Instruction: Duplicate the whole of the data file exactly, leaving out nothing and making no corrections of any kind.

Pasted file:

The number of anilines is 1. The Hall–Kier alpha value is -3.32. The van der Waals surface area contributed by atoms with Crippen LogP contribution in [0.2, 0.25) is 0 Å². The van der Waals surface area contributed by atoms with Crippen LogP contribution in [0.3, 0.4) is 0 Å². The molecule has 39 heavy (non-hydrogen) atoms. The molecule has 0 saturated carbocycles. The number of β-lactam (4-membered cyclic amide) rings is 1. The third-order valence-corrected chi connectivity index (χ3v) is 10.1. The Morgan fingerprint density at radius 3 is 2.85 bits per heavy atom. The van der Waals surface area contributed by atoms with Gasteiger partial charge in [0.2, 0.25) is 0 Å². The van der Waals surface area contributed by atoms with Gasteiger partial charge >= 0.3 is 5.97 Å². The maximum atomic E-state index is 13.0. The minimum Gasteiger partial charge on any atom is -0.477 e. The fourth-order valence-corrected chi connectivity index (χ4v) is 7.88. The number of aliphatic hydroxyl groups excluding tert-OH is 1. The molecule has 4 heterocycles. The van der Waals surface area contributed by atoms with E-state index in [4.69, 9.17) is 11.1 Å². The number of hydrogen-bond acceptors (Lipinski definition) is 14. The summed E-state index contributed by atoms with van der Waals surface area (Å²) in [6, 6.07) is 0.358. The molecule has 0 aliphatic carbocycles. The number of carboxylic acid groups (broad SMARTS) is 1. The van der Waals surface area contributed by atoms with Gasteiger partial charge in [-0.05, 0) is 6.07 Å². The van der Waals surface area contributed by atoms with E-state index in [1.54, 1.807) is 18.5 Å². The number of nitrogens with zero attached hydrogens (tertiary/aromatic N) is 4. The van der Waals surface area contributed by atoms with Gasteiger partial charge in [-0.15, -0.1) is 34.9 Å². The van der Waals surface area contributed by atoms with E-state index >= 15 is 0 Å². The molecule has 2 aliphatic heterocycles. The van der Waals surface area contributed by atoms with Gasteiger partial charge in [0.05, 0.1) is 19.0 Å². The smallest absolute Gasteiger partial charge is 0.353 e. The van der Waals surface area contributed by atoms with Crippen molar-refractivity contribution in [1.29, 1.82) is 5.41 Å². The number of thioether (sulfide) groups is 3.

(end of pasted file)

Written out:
The number of anilines is 1. The Hall–Kier alpha value is -3.32. The van der Waals surface area contributed by atoms with Crippen LogP contribution in [0.2, 0.25) is 0 Å². The van der Waals surface area contributed by atoms with Crippen LogP contribution in [0.3, 0.4) is 0 Å². The molecule has 39 heavy (non-hydrogen) atoms. The molecule has 0 saturated carbocycles. The number of β-lactam (4-membered cyclic amide) rings is 1. The third-order valence-corrected chi connectivity index (χ3v) is 10.1. The Morgan fingerprint density at radius 3 is 2.85 bits per heavy atom. The van der Waals surface area contributed by atoms with Gasteiger partial charge in [0.2, 0.25) is 0 Å². The van der Waals surface area contributed by atoms with Gasteiger partial charge >= 0.3 is 5.97 Å². The maximum atomic E-state index is 13.0. The minimum Gasteiger partial charge on any atom is -0.477 e. The fourth-order valence-corrected chi connectivity index (χ4v) is 7.88. The number of aliphatic hydroxyl groups excluding tert-OH is 1. The molecule has 4 heterocycles. The van der Waals surface area contributed by atoms with E-state index in [4.69, 9.17) is 11.1 Å². The number of hydrogen-bond acceptors (Lipinski definition) is 14. The summed E-state index contributed by atoms with van der Waals surface area (Å²) in [6, 6.07) is 0.358. The molecule has 0 aliphatic carbocycles. The number of carboxylic acid groups (broad SMARTS) is 1. The van der Waals surface area contributed by atoms with Gasteiger partial charge in [-0.05, 0) is 6.07 Å². The van der Waals surface area contributed by atoms with E-state index in [1.54, 1.807) is 18.5 Å². The number of nitrogens with zero attached hydrogens (tertiary/aromatic N) is 4. The van der Waals surface area contributed by atoms with Gasteiger partial charge in [-0.15, -0.1) is 34.9 Å². The van der Waals surface area contributed by atoms with E-state index >= 15 is 0 Å². The molecule has 2 aliphatic heterocycles. The van der Waals surface area contributed by atoms with Gasteiger partial charge in [0.05, 0.1) is 19.0 Å². The smallest absolute Gasteiger partial charge is 0.353 e. The van der Waals surface area contributed by atoms with Crippen molar-refractivity contribution in [1.29, 1.82) is 5.41 Å². The number of thioether (sulfide) groups is 3.